David Orr competed on the European Tour before deciding to concentrate on becoming the best coach he could be. He offers advice on building up a good coaching reputation, explains how he came to coach at a national level and why he is always striving to improve himself.
How important is coaching as part of a PGA pros offering?
I’ve come 360 degrees if you like from playing Challenge and European Tour where I played over 50 events to the EuroPro Tour where I was successful and won four times. Then the financial pressures of travelling kicked in and a young family came along, so I decided to embark on a teaching career and try to be the best coach that I could be. I think it helps me as a coach that I have a very strong playing pedigree and that assisted in the early stages of building a database of clients. I think being a good player means that people will come to me, but it doesn’t mean that they will stay; it’s up to me to get them to buy into the process.
I wanted to surround myself with people who knew a lot more than I did, I wanted to get my qualifications and learn. I worked at a local golf academy called Mearns Castle for four years and built up a good database of over 250 clients. I brought that business over to a private members’ golf course three miles away from my previous job and the database and relationships that I have fits very nicely. The relationship with clients and having them trust you is key. A big part of my business now is custom fitting and that trust carriers over, so coaching definitely has big enhancements to my overall business.
How has your coaching business developed?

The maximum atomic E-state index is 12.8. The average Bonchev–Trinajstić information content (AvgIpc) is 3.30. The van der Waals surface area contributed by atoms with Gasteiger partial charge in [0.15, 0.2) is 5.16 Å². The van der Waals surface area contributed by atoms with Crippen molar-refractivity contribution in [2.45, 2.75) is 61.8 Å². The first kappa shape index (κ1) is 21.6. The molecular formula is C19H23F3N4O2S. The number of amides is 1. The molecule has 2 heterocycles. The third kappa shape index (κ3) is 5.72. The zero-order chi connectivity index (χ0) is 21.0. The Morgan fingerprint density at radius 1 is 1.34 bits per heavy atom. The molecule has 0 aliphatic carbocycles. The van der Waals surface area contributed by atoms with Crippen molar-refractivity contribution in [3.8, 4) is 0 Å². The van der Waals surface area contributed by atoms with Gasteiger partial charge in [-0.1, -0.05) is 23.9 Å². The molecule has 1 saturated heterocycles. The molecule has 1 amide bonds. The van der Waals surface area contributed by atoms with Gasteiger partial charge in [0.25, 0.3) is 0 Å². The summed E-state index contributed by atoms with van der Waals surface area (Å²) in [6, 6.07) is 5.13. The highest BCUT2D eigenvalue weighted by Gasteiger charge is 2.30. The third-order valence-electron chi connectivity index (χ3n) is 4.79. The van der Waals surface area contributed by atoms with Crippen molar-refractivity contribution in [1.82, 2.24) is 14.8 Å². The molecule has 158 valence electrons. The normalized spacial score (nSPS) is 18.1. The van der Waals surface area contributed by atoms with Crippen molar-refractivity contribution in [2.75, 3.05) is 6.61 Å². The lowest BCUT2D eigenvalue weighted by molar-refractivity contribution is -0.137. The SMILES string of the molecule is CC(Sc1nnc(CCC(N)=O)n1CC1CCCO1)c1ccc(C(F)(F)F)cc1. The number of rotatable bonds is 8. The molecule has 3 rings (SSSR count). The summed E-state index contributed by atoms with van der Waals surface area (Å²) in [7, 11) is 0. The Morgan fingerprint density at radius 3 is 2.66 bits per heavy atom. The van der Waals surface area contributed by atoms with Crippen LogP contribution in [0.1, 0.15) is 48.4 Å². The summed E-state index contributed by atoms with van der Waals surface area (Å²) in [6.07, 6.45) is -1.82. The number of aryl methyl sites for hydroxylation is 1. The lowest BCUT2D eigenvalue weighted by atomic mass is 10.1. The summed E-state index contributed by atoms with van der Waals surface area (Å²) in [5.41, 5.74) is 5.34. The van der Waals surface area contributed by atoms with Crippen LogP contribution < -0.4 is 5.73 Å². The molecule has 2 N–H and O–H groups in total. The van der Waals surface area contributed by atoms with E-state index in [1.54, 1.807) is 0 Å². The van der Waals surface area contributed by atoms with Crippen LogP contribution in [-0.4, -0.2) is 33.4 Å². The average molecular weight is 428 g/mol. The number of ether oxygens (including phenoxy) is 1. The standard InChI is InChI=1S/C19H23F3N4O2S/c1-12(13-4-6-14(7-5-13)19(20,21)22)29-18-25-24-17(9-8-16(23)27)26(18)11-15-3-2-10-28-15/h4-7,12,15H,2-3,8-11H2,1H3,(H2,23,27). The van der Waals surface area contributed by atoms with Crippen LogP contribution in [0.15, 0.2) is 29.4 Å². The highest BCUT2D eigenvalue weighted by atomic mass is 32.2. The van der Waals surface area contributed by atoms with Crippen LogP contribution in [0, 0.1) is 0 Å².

Doing well for people and then getting word of mouth works really well and that’s what happened with me. When you look after people you find that more and more people come to you. I coach complete beginners, juniors and more elite players, so the full spectrum of player. Everyone is different so I don’t have methods; I have philosophies. I very much coach the individual in front of me and give them more information and clarity regarding what they are doing and what the corrections are. I tap into the technical movement a lot and the psychology of the process as well as the lifestyle; the more information I have about someone then the more I can do to make them better.
What advice would you give to new Pros looking to coach at a more elite level?
Get as qualified and as much knowledge as you possibly can. Another key side is how you market yourself, so put on some clinics and workshops to get people through the door. It’s important to understand the physical side of things, the biomechanics, and also the psychology and how that affects the player. One of the things that is key is developing an individual programme for each client which is tailored depending on their ambitions. A training programme for a casual player looks very different to someone who wants to be an elite player. It’s important to scrutinise all aspects of a training programme and understand the purpose of all aspects of it.
How did you get into coaching at country and national level?
The county came to myself and another pro, Mark Loftus, and we are now in the process of building up the county programme and trying to make it the best in the country. They asked me to coach under 14 and under 16 junior development so at the moment we coach those kids at my current golf club once or twice a month and a few of the young boys have joined as members, so there is another benefit for the club. Coaching at a national level happened around three years after working at the golf academy – again the playing side helped and also that people saw what I was doing with player development. I was approached by Scottish Golf about becoming a Regional coach for them and then my position developed and I tend to travel with the men’s squads and work on talent ID days with junior players, so it is very much a full overview of all levels of coaching.
What are your future ambitions regarding coaching?
I work grassroots with two schools, have a training programme for juniors at the golf club with the academy and I’m also a county coach and coach nationally; I get to see the whole pathway and development. I’d like to continue learning; I was at a seminar recently on skill acquisition and motor skill learning so I’m looking to continue to develop my knowledge so I can then pass this onto players to make them better. I’m not standing still, but working hard to develop my business and my skills.